I’m a graphic designer in New York City. I call myself a "graphic designer" because it's the broadest label that fits what I do (and it's what I went to school for), but lately I've been doing less and less designing. I run Cottleston Pie, a tiny design studio. I’m the co-founder of Stash, a service that brings you joy through the mail. I run Get Biked, a weekly email of bikes for sale in NYC and a community for bikers. I ask people questions on the street every Wednesday and post their answers on On a Wednesday. I run What's in Season Today, a tool for finding seasonal fruits and vegetables. And I lend a hand with the Typedia Type News every week.
I have a macbook air 13", which I hook up to an external monitor at home or at my studio. That's about it. I have an iPhone with a busted screen that I use to record the audio of people's interviews on the street for the On a Wednesday project.
I obviously use Photoshop and Illustrator a lot for production work. But I spend a lot time writing, getting my thoughts down on paper. For that I use my own app call scrtchpd, which allows you to take quick notes. If I'm collaborating on something, I'll use either Google Docs or Editorially. I use Omnigraffle for wireframing and putting together user-flows, (only because I haven't found a better option). I write my code in Sublime Text. I have Rdio open all day.
Ideal work environment
I'm not sure if I have an ideal work environment. It kind of depends on the day, my level of concentration, and what commitments I have. If I'm doing production work, or coding, I prefer to work from home. It allows me to really concentrate and focus on just getting done what I need to get done. If I'm doing more concepting work, I usually prefer to do that in the studio. There's always someone around who I can bounce ideas off of, or even just talk to about something completely different to get my mind thinking in a different way.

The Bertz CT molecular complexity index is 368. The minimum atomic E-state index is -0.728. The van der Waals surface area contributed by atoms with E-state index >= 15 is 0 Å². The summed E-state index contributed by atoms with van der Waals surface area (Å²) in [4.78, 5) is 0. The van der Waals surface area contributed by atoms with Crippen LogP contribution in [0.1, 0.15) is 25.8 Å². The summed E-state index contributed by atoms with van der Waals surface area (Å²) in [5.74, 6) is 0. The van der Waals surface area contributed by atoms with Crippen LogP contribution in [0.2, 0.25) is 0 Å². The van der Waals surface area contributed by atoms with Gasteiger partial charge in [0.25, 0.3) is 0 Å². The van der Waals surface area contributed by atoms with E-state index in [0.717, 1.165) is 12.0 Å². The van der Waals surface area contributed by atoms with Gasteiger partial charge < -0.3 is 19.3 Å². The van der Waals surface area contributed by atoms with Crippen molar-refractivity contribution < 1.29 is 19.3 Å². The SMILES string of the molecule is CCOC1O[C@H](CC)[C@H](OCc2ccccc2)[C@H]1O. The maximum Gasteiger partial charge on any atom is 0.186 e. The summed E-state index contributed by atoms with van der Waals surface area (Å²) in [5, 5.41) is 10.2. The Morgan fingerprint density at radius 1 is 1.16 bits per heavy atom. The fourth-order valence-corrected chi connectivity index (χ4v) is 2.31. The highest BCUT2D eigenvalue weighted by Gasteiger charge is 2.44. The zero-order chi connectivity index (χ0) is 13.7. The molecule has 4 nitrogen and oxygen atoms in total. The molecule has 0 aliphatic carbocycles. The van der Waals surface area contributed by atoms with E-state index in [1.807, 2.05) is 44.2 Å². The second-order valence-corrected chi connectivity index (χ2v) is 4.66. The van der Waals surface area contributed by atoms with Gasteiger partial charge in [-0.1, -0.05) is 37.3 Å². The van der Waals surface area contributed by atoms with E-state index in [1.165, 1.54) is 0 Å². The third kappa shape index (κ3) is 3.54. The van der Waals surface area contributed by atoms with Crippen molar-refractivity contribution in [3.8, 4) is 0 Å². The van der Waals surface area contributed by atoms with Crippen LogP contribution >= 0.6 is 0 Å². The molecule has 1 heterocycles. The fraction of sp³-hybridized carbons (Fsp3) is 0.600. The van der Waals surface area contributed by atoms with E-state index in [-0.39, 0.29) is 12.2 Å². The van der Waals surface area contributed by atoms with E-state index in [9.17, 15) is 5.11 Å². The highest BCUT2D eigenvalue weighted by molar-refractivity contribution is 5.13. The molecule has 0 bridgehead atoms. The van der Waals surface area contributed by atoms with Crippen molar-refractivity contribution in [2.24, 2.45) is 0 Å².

The inspiration for work that I do usually just comes from problems I see in the world. If there's something that I have the ability to make easier for people, or myself, I just do that. As far as visuals go, I try not to look at too many "designery" sites, as I feel like they water down my output and I just make things that look like other things (which isn't always a bad thing). But if I'm really in a bind, I'll spend some time with some of the design annuals that I keep around. Flipping through some beautiful campaign work can get the juices flowing again. But honestly, taking my dog for a walk has been the best. I've solved more design problems walking my dog than I have sitting in front of a computer.
Again, I don't really keep up with the designery stuff too much these days. But there are a few people that have really influenced the way I think about things and approach problems: